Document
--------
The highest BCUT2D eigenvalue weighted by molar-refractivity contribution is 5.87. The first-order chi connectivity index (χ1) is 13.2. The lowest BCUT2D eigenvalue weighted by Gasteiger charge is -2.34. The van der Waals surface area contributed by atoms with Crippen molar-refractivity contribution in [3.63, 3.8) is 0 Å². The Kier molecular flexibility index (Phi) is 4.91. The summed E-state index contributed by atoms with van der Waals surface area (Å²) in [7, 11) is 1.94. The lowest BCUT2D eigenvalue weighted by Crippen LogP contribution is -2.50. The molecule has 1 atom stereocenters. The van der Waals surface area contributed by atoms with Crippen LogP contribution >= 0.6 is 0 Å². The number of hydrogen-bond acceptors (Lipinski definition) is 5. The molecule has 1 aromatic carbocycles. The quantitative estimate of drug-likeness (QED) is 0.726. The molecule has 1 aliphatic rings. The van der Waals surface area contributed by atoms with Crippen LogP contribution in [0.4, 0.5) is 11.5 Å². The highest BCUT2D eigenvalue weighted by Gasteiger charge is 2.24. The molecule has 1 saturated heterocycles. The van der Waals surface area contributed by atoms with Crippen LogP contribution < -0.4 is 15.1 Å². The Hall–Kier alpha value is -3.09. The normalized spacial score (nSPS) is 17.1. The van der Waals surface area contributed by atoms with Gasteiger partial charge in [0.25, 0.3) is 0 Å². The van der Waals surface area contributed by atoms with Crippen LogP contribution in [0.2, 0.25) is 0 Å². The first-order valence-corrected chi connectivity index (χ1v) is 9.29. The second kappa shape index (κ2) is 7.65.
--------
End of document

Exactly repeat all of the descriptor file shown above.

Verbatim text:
The highest BCUT2D eigenvalue weighted by molar-refractivity contribution is 5.87. The first-order chi connectivity index (χ1) is 13.2. The lowest BCUT2D eigenvalue weighted by Gasteiger charge is -2.34. The van der Waals surface area contributed by atoms with Crippen molar-refractivity contribution in [3.63, 3.8) is 0 Å². The Kier molecular flexibility index (Phi) is 4.91. The summed E-state index contributed by atoms with van der Waals surface area (Å²) in [7, 11) is 1.94. The lowest BCUT2D eigenvalue weighted by Crippen LogP contribution is -2.50. The molecule has 1 atom stereocenters. The van der Waals surface area contributed by atoms with Crippen LogP contribution >= 0.6 is 0 Å². The number of hydrogen-bond acceptors (Lipinski definition) is 5. The molecule has 1 aromatic carbocycles. The quantitative estimate of drug-likeness (QED) is 0.726. The molecule has 1 aliphatic rings. The van der Waals surface area contributed by atoms with Crippen LogP contribution in [0.4, 0.5) is 11.5 Å². The highest BCUT2D eigenvalue weighted by Gasteiger charge is 2.24. The molecule has 1 saturated heterocycles. The van der Waals surface area contributed by atoms with Crippen LogP contribution < -0.4 is 15.1 Å². The Hall–Kier alpha value is -3.09. The normalized spacial score (nSPS) is 17.1. The van der Waals surface area contributed by atoms with Gasteiger partial charge in [0.25, 0.3) is 0 Å². The van der Waals surface area contributed by atoms with Crippen LogP contribution in [0.2, 0.25) is 0 Å². The first-order valence-corrected chi connectivity index (χ1v) is 9.29. The second kappa shape index (κ2) is 7.65.